- Guest column by Kim Duty.
- Duty lives in West Highland, blocks from 2 planned apartment communities.
- She argues that well-built apartments are good for neighborhoods, society and nearby homeowners.
By Kim Duty
Special to InsideRealEstateNews.com
As construction cranes become the norm in Denver, the question of how and where Denver should develop has become a hot and often heated topic — at least in my neighborhood of West Highland.
The issue hits close to home in ways that I possibly give me a unique perspective on it.
I have spent the past 16-plus years leading the communications department of the leading apartment industry trade association—the National Multifamily Housing Council and its public relations campaign www.WeAreApartments.org.
In that capacity, I’ve spent considerable time and energy creating tools and research that helps counteract the many myths associated with compact development in general and apartment development in particular.
It’s work I believe in because I do believe that compact development is the only environmentally sustainable way to accommodate the population growth our country is facing.
But I’m also a local homeowner whose family has invested its life savings in a house two blocks for a hotly contested apartment development in one direction and a recently proposed second development a block and a half in the other direction.
In other words, I find myself in the unusual situation of actually now putting my money where my mouth has been for nearly two decades.
My husband summed it up when he asked one night, “you’re right, right?” This really won’t hurt our property values?”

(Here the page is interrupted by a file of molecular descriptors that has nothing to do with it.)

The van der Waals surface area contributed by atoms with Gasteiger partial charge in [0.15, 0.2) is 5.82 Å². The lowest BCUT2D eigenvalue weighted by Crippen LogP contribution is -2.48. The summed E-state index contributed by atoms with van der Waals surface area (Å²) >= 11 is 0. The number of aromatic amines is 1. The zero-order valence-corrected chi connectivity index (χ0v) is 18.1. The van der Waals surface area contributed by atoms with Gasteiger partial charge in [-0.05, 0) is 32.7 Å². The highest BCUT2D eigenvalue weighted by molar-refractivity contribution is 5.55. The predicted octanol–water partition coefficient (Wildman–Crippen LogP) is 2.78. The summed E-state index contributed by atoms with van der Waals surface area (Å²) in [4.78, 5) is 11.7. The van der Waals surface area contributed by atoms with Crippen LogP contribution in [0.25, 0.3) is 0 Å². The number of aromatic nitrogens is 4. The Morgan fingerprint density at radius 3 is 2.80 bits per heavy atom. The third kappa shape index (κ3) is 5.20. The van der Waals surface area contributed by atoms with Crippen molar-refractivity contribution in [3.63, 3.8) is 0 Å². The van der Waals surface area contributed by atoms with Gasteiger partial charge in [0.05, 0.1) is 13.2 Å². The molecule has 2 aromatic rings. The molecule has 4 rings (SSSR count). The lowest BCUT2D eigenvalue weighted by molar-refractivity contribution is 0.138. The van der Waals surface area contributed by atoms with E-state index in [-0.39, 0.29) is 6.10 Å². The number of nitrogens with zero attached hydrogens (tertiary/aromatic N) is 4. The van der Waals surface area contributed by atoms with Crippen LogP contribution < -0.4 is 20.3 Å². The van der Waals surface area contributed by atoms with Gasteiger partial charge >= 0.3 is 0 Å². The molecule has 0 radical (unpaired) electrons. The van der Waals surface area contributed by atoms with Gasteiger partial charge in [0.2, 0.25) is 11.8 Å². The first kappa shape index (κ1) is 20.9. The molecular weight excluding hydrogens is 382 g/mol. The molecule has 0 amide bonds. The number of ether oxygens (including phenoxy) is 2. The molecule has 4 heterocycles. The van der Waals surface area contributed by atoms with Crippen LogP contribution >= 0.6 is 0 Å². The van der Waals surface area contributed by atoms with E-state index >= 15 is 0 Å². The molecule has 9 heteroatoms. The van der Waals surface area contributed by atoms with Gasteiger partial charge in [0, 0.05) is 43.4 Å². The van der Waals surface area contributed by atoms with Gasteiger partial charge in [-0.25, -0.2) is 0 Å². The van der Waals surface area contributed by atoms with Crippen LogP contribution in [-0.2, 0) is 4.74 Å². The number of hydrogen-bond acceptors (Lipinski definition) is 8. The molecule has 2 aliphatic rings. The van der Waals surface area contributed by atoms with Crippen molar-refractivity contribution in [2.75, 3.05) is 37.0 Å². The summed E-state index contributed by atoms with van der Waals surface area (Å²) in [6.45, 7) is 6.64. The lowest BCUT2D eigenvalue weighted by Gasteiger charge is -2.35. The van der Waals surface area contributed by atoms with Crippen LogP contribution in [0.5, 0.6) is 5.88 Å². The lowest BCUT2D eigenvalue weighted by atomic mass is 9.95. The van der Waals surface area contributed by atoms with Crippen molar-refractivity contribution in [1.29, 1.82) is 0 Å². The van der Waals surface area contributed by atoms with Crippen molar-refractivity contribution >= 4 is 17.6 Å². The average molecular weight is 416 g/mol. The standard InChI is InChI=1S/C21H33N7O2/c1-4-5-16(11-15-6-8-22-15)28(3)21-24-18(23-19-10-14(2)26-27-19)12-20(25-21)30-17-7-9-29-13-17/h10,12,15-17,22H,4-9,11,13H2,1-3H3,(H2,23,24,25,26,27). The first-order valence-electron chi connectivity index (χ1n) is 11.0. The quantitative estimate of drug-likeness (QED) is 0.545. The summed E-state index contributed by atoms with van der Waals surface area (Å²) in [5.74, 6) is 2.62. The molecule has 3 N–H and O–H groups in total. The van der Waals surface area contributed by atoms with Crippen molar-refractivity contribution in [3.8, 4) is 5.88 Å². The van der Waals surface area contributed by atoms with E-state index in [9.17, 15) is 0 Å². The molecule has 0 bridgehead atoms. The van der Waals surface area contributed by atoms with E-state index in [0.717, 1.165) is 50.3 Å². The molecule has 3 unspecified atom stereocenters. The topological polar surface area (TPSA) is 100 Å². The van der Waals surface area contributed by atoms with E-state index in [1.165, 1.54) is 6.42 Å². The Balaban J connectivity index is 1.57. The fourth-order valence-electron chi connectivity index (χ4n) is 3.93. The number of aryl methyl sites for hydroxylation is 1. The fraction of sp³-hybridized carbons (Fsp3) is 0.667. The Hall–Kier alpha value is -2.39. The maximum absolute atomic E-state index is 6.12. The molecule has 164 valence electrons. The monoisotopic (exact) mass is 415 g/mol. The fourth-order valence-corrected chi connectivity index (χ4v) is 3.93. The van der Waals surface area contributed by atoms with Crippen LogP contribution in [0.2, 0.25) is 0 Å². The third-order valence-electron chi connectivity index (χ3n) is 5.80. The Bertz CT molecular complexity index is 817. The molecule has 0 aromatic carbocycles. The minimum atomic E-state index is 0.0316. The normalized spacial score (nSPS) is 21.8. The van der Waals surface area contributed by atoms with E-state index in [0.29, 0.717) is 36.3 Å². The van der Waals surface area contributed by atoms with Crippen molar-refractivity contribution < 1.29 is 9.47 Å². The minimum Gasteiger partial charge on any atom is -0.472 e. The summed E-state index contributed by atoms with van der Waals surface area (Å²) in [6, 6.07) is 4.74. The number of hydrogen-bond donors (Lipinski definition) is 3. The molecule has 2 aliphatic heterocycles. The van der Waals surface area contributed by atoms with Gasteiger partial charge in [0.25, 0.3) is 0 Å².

Without hesitation, I assured him that both of these apartment developments were good for our neighborhood and our city, great for the small businesses we know struggle to compete with online and big box retailers and, ultimately, yes, they would increase our property values.
In fact, research shows that property values in walkable neighborhoods have outperformed those in suburban developments because our housing preferences have changed.
One local example: In 1996, property values in the upscale, master-planned community of Highlands Ranch were 21 percent more than housing in Highland. Today, Highland has a 67 percent price premium over Highlands Ranch.
I believe there is a fundamental flaw in some of the arguments I’ve followed or participated in over these new apartment developments and that is the idea that we even have an option of freezing our community the way it is now.
The U.S. is in the midst of a population explosion.
By 2030, there will be 94 million more people in the U.S. than there were in 2000. All of those people need somewhere to live.
But we don’t just need more housing; we need a different kind of housing.
Nearly 90 percent of our future household growth will not have children.
More and more of today’s households are looking for compact, walkable neighborhoods, not traditional sprawling developments.